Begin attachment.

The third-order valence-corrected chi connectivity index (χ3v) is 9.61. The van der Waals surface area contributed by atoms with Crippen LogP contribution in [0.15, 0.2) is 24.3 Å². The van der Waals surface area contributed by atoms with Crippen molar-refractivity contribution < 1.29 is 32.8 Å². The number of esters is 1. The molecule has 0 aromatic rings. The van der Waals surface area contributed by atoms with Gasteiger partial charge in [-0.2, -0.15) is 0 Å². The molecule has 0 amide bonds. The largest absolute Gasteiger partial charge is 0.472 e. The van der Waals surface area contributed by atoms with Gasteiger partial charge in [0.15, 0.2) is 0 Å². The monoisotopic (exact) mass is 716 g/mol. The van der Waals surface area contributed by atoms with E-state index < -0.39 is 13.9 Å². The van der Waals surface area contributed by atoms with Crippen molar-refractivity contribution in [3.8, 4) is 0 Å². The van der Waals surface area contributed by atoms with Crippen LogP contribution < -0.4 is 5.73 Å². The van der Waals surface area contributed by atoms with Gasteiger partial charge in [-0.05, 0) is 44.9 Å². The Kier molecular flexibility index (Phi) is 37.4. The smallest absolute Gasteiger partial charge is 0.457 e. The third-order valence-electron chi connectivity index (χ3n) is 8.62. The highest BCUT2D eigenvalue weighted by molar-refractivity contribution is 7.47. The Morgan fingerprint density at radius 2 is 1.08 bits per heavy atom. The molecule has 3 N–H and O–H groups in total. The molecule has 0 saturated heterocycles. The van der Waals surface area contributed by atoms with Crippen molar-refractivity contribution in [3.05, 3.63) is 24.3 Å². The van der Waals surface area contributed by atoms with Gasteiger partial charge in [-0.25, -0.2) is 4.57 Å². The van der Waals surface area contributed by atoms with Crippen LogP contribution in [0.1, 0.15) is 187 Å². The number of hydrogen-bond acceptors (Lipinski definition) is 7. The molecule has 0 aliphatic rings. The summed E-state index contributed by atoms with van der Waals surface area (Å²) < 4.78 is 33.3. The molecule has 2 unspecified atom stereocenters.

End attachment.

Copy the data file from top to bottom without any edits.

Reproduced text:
The third-order valence-corrected chi connectivity index (χ3v) is 9.61. The van der Waals surface area contributed by atoms with Crippen LogP contribution in [0.15, 0.2) is 24.3 Å². The van der Waals surface area contributed by atoms with Crippen molar-refractivity contribution < 1.29 is 32.8 Å². The number of esters is 1. The molecule has 0 aromatic rings. The van der Waals surface area contributed by atoms with Gasteiger partial charge in [-0.2, -0.15) is 0 Å². The molecule has 0 amide bonds. The largest absolute Gasteiger partial charge is 0.472 e. The van der Waals surface area contributed by atoms with Gasteiger partial charge in [0.15, 0.2) is 0 Å². The monoisotopic (exact) mass is 716 g/mol. The van der Waals surface area contributed by atoms with E-state index < -0.39 is 13.9 Å². The van der Waals surface area contributed by atoms with Crippen molar-refractivity contribution in [3.8, 4) is 0 Å². The van der Waals surface area contributed by atoms with Crippen LogP contribution < -0.4 is 5.73 Å². The van der Waals surface area contributed by atoms with Gasteiger partial charge in [-0.05, 0) is 44.9 Å². The Kier molecular flexibility index (Phi) is 37.4. The smallest absolute Gasteiger partial charge is 0.457 e. The third-order valence-electron chi connectivity index (χ3n) is 8.62. The highest BCUT2D eigenvalue weighted by molar-refractivity contribution is 7.47. The Morgan fingerprint density at radius 2 is 1.08 bits per heavy atom. The molecule has 3 N–H and O–H groups in total. The molecule has 0 saturated heterocycles. The van der Waals surface area contributed by atoms with Crippen molar-refractivity contribution in [3.05, 3.63) is 24.3 Å². The van der Waals surface area contributed by atoms with Gasteiger partial charge in [-0.25, -0.2) is 4.57 Å². The van der Waals surface area contributed by atoms with Crippen LogP contribution in [0.1, 0.15) is 187 Å². The number of hydrogen-bond acceptors (Lipinski definition) is 7. The molecule has 0 aliphatic rings. The summed E-state index contributed by atoms with van der Waals surface area (Å²) < 4.78 is 33.3. The molecule has 2 unspecified atom stereocenters.